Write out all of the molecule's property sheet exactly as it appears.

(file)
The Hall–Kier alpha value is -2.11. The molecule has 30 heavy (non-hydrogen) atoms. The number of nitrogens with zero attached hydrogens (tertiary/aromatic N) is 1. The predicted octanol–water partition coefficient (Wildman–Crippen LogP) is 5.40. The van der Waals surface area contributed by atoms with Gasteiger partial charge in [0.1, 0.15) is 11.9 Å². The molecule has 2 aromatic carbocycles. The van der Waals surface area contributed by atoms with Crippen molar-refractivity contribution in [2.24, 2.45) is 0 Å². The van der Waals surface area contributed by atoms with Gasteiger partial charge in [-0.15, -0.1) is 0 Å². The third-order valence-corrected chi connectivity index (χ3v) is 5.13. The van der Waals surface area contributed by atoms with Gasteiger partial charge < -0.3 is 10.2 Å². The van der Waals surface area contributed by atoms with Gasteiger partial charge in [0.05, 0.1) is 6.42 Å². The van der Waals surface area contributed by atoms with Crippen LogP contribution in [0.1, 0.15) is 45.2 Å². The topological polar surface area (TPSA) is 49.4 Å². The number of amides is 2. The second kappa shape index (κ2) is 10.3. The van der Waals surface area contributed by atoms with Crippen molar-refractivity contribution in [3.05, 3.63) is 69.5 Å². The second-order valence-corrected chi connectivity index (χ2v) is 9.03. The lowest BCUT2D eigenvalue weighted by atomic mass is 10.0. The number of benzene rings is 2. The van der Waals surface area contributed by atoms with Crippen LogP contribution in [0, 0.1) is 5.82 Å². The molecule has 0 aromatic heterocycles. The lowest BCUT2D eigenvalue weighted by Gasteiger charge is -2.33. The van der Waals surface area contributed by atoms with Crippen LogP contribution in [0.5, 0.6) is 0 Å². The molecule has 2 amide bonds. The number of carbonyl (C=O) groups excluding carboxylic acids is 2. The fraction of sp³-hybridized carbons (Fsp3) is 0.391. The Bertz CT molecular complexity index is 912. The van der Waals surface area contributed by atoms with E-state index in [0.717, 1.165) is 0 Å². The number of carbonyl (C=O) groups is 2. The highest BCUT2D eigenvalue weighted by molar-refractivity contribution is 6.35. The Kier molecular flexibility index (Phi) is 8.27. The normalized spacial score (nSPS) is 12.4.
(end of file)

The Hall–Kier alpha value is -2.11. The molecule has 30 heavy (non-hydrogen) atoms. The number of nitrogens with zero attached hydrogens (tertiary/aromatic N) is 1. The predicted octanol–water partition coefficient (Wildman–Crippen LogP) is 5.40. The van der Waals surface area contributed by atoms with Gasteiger partial charge in [0.1, 0.15) is 11.9 Å². The molecule has 2 aromatic carbocycles. The van der Waals surface area contributed by atoms with Crippen molar-refractivity contribution in [2.24, 2.45) is 0 Å². The van der Waals surface area contributed by atoms with Gasteiger partial charge in [-0.15, -0.1) is 0 Å². The third-order valence-corrected chi connectivity index (χ3v) is 5.13. The van der Waals surface area contributed by atoms with Gasteiger partial charge < -0.3 is 10.2 Å². The van der Waals surface area contributed by atoms with Gasteiger partial charge in [0.05, 0.1) is 6.42 Å². The van der Waals surface area contributed by atoms with Crippen LogP contribution in [0.1, 0.15) is 45.2 Å². The topological polar surface area (TPSA) is 49.4 Å². The number of amides is 2. The second kappa shape index (κ2) is 10.3. The van der Waals surface area contributed by atoms with Crippen molar-refractivity contribution in [3.05, 3.63) is 69.5 Å². The second-order valence-corrected chi connectivity index (χ2v) is 9.03. The lowest BCUT2D eigenvalue weighted by atomic mass is 10.0. The number of benzene rings is 2. The van der Waals surface area contributed by atoms with Crippen LogP contribution in [0, 0.1) is 5.82 Å². The molecule has 0 aromatic heterocycles. The lowest BCUT2D eigenvalue weighted by Gasteiger charge is -2.33. The van der Waals surface area contributed by atoms with Crippen LogP contribution in [0.5, 0.6) is 0 Å². The molecule has 2 amide bonds. The number of carbonyl (C=O) groups excluding carboxylic acids is 2. The fraction of sp³-hybridized carbons (Fsp3) is 0.391. The Bertz CT molecular complexity index is 912. The van der Waals surface area contributed by atoms with E-state index in [0.717, 1.165) is 0 Å². The number of carbonyl (C=O) groups is 2. The highest BCUT2D eigenvalue weighted by molar-refractivity contribution is 6.35. The Kier molecular flexibility index (Phi) is 8.27. The normalized spacial score (nSPS) is 12.4.